effectively 2^55, not 2^56, due to an optimization that both d.net and Deep
Crack employed which allowed the complement key to be checked
simultaneously.)

I rigged up a special "client" library for EFF to hook up to the Deep Crack
driver software, and set up a special network socket interface to the
keymaster to allow those 32 "macrospaces" to be requested and processed by
it.  The keymaster was simultaneously sending out the small 2^28 blocks to
the normal dnetc clients, using blocks from "macrospaces" that had not yet
been assigned to Deep Crack.

So as you can see, there are definitely opportunities for cooperation
between efforts, even if it is simply to act as a registrar and allow bulk
partitioning of keyspace to avoid collisions.



> Searching the keyspace with two algorithms is no better than sticking 
> to one (Proof: you have f(x) and g(x), two algorithms to 
> decide on keys 
> to search. Define j(x) = f((x+1)/2) for odd x, j(x) = g(x/2) for even 
> x. Now we haven one algorithm that is equivalent two trying two 
> algorithms at a time).
> 

I agree with your conclusion.

Although not a proof, I'll also tell you about some practical benefits of
linear searching over random non-linear assignment methods:  One of the
other techniques that distributed.net used to do was to occasionally do a
"random jump" in the keyspace to another location every few hours and start
sending out any unsent blocks from that region of space until the next jump.
Since we realized that there was not really any technical benefit to doing
the jumps, we discontinued doing the random jumping.

Jumping around actually just made things less efficient on the backend since
keeping track of "fragmented" keyspace requires us to keep more disk files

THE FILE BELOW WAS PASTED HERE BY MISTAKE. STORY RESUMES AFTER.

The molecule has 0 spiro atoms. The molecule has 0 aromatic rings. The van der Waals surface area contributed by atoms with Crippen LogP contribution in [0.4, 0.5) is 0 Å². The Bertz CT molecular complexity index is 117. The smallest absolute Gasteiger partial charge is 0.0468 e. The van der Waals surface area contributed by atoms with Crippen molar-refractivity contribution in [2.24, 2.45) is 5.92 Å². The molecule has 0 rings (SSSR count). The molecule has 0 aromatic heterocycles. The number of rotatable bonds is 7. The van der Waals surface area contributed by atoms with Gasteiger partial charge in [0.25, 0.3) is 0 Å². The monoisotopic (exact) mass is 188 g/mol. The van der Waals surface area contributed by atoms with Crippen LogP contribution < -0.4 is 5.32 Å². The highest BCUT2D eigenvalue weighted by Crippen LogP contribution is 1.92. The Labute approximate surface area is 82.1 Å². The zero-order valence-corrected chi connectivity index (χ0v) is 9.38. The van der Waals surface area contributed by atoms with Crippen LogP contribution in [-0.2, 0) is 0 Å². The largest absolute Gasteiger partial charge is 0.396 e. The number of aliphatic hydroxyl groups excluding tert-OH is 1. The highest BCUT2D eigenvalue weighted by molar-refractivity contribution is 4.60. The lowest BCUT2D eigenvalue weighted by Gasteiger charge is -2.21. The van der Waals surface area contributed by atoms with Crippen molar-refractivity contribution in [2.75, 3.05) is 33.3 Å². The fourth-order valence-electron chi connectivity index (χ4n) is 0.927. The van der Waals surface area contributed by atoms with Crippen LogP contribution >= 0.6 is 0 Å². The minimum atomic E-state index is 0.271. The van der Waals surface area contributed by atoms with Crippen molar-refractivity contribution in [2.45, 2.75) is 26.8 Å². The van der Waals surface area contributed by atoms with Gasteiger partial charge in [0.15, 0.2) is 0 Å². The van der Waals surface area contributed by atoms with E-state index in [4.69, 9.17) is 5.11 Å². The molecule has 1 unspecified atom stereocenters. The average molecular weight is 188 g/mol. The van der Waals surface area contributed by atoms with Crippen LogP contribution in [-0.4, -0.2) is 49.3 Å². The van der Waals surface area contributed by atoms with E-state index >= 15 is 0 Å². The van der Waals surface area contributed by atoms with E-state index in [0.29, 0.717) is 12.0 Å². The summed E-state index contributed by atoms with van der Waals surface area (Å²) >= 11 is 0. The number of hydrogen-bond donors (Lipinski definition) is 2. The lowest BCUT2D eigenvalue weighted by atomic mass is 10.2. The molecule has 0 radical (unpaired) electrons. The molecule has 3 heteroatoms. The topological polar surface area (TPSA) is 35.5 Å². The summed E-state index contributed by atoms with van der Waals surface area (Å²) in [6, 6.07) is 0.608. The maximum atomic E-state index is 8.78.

around.  (In theory, if we were short on disk space we could fully "resolve"
subspaces by recycling then until they are 100% checked before starting on
additional subspaces, but in practise the price of storage allowed us to
grow when necessary for RC5-64 and save recycling until the very end.  That
probably won't be practical for RC5-72 or future OGRs.)

Also as the remaining space got increasingly fragmented, it took more and
more table searching/seeking time to try to find the next suitable location
to randomly "jump" to that had not already been distributed out.
Eliminating the random jumping also makes working with other competing
efforts friendlier, by allowing for the possibility of easily excluding the
keyspace of the other.

Now admittedly some of these storage/search limitations are due to the fact
that distributed.net has to deal with tracking blocks that are assigned but
never come back.  With a dedicated hardware solution (even using a truly
random block selection algorithm), you can presumably have a higher level of
service and can guarantee that you won't allow too many blocks to remain
"outstanding" for too long before reissuing, thus limiting the amount of
tracking storage you'd need.



Jeff